Fewer than half of ob/gyns counsel pregnant patients on risk of congenital cytomegalovirus and on preventive measures.
Fewer than half of obstetricians and gynecologists counsel pregnant patients on the risk of congenital cytomegalovirus and on preventive measures they can take to minimize the chances of infection, according to a report published in the Jan. 25 issue of the Centers for Disease Control and Prevention's Morbidity and Mortality Weekly Report.
B. Anderson, PhD, of the American College of Obstetricians and Gynecologists and colleagues surveyed 305 ob/gyns on their knowledge of cytomegalovirus prevention and on their communication to pregnant patients regarding cytomegalovirus.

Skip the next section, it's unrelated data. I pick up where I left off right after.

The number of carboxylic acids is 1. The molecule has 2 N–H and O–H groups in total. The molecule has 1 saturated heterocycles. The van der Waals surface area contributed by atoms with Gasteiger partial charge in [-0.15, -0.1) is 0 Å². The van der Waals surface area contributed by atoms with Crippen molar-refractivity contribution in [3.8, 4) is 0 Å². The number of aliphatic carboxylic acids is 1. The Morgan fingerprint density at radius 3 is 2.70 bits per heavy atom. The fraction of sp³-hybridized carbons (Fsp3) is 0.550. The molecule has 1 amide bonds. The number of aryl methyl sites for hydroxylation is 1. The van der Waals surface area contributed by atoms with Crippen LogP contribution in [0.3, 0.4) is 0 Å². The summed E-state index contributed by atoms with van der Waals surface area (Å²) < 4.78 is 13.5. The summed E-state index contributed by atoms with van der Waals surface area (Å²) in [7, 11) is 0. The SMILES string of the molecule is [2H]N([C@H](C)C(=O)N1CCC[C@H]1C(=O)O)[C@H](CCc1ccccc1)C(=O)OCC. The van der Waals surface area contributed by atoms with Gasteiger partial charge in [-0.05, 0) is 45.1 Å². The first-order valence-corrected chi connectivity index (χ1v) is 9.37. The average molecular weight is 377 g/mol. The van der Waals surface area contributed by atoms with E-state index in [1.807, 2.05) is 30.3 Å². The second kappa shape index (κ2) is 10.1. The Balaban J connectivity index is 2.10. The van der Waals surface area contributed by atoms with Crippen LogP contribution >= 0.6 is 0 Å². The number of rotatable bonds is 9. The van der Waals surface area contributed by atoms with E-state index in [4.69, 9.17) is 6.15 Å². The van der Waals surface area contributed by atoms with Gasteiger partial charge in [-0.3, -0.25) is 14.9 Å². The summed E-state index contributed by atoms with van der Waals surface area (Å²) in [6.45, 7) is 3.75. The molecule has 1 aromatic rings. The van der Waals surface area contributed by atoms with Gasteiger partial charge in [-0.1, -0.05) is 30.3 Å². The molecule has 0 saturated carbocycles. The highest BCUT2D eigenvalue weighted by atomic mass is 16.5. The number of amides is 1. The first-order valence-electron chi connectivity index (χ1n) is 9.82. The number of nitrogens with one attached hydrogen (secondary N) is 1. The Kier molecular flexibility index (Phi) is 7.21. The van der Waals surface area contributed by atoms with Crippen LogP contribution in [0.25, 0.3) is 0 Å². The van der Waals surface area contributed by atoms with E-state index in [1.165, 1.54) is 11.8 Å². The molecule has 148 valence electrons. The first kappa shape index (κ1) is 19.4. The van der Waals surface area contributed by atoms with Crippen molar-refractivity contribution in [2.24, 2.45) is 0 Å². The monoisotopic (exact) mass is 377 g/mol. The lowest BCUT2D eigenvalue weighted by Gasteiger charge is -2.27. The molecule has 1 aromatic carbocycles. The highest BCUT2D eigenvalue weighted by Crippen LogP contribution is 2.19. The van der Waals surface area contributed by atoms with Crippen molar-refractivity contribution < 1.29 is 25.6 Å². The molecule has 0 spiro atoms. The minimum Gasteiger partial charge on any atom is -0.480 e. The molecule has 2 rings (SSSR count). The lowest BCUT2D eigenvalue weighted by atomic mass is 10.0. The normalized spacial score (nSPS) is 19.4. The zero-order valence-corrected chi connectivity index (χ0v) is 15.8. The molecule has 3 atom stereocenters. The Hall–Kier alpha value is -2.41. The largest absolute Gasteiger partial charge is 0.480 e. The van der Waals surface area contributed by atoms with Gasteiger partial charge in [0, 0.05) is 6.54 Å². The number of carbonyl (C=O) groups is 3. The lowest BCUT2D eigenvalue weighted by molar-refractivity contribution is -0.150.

Although 90% said they knew that the risk of cytomegalovirus infection during pregnancy could be reduced by handwashing, only 60% reported advising their pregnant patients to do so, and only 44% counseled their patients specifically on avoiding cytomegalovirus infection. Since 2003, nearly 27% of respondents had diagnosed cytomegalovirus infection in a pregnant patient.
Centers for Disease Control and Prevention (CDC). Knowledge and practices of obstetricians and gynecologists regarding cytomegalovirus infection during pregnancy-United States, 2007. MMWR Morb Mortal Wkly Rep. 2008;57:65-68.